News Stories - Page 22

Graduate student Philip Bentz (left) and graduate student Rick Field (right) use a carbon dioxide sensor on a plant in the horticulture greenhouses. Bentz enrolled to UGA in the Integrated Plant Sciences program in 2019. (photo by Dorothy Kozlowski, taken prior to March 2020) CAES News
UGA doctoral program cultivates budding plant scientists
For students with a penchant for plants and the desire to pursue a doctoral degree, the University of Georgia offers a collaborative program that spans a variety of cutting-edge and interdisciplinary plant science disciplines.
A survey conducted by UGA researchers examined whether respondents had any concern about the growing of hemp and the creation of hemp products in their area. CAES News
Examining issues facing hemp production and processing
Hemp is a promising new industry for profitability, but growers of this newly legal crop will face a mix of public opinions according to University of Georgia research into challenges those in the hemp business may face in the southeastern United States.
A UGA student campus sustainability grant will provide funds to install regionally appropriate fruiting trees and shrubs near Lake Herrick to provide experiential learning, on-site education and long-term fruit foraging opportunities for students and visitors. CAES News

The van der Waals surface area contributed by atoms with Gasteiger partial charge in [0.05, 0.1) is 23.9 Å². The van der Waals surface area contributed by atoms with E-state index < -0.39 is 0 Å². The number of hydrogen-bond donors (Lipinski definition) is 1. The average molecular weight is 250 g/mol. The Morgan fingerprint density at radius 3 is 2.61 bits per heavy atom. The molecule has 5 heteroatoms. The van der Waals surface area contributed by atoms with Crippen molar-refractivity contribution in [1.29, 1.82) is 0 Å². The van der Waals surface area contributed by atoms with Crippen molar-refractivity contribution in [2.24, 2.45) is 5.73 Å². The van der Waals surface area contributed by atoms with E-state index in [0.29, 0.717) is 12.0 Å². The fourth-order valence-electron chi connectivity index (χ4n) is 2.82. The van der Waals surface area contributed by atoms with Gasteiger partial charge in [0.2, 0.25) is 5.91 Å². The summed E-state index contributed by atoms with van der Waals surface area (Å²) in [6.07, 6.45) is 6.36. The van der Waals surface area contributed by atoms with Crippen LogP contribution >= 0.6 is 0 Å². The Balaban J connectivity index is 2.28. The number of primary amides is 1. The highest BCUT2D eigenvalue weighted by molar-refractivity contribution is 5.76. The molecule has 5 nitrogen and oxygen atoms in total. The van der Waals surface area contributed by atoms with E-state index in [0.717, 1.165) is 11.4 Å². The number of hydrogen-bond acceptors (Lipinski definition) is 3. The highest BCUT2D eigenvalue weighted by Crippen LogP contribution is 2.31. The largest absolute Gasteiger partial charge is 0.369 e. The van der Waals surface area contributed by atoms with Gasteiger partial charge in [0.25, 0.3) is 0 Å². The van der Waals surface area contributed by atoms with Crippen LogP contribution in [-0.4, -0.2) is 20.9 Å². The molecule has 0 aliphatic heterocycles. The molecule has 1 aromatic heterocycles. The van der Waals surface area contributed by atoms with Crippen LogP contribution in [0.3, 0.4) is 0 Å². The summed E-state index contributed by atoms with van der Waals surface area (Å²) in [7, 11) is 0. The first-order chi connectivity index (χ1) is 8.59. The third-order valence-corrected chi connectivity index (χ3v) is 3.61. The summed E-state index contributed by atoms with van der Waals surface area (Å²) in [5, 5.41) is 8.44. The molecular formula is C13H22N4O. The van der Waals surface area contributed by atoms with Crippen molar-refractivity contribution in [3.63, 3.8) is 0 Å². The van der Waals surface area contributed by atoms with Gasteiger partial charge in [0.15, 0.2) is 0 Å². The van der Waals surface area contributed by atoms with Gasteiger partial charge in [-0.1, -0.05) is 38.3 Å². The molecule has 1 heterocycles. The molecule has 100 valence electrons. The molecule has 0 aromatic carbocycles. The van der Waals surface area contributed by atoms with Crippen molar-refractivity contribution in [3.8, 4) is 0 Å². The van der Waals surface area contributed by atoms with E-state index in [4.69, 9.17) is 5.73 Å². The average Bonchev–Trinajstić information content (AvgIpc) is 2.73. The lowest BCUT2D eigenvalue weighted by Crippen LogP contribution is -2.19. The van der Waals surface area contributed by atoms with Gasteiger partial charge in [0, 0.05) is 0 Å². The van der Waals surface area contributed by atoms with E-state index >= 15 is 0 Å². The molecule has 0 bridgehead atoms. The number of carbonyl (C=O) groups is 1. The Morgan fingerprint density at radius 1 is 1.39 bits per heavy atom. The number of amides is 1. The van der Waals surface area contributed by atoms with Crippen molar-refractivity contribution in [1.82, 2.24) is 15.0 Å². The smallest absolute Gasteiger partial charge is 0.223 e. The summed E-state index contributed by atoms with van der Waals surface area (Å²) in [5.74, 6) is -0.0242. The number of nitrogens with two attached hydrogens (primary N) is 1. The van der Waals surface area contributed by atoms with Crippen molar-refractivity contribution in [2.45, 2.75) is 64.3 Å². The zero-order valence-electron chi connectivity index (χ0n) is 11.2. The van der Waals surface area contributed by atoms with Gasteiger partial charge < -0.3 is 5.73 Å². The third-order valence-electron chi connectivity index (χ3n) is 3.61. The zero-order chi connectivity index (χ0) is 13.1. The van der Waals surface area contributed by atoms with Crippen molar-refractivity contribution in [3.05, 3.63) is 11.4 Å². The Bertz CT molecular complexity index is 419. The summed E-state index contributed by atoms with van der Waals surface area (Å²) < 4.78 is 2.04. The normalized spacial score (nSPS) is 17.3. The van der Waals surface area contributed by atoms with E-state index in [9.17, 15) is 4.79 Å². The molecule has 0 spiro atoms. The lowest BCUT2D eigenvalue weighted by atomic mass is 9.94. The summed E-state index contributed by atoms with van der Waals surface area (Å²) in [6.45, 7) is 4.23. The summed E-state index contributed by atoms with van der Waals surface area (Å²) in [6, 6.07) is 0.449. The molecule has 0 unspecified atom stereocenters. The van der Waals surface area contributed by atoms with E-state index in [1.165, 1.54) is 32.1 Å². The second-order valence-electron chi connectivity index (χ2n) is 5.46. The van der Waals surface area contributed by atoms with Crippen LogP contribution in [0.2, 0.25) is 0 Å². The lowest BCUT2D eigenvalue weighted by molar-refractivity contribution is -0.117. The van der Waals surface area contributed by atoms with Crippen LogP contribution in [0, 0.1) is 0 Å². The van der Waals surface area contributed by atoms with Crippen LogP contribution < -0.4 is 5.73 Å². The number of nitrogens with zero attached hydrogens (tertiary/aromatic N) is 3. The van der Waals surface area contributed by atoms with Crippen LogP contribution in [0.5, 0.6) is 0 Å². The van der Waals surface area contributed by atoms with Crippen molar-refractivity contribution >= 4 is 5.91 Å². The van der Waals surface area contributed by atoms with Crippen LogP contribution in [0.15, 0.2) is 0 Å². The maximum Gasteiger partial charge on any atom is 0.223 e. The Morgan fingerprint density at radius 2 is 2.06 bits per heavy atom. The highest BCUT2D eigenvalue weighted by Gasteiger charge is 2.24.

Students awarded campus sustainability grants
A University of Georgia student-led project hopes to produce fruitful results with an edible landscape near Lake Herrick.
The 2021 Georgia Ag Forecast seminar will be held online at no cost starting at 9:30 a.m. Friday, Jan. 29. CAES News
Georgia Ag Forecast to be held online Jan. 29
Economists from the University of Georgia College of Agricultural and Environmental Sciences will discuss the effects of COVID-19 on farming, highlight agritourism impacts in the state, and give a forecast of top commodities for the next year during the annual Georgia Ag Forecast.
Blossom-end rot, which manifests in the first few weeks of growth after tomato flowers are pollinated, causes black, rotted areas on the blossom end of the fruit, opposite the stem. CAES News
Getting to the bottom of blossom-end rot
Home gardeners and commercial farmers alike can attest to the disappointment of seeing a beautiful tomato ripening on a vine, only to discover that the fruit has dark, sunken pits at the blossom end of the fruit. Called blossom-end rot (BER), this physiological disorder is prevalent in fruit and vegetable crops, including tomatoes, and can cause severe economic losses.
The UGA College of Agricultural and Environmental Sciences will hold a virtual convocation ceremony at noon on Friday, Dec. 18, to celebrate new graduates. CAES News
CAES to hold fall 2020 convocation online
The University of Georgia College of Agricultural and Environmental Sciences will hold a virtual convocation ceremony at noon on Friday, Dec. 18, to celebrate new graduates.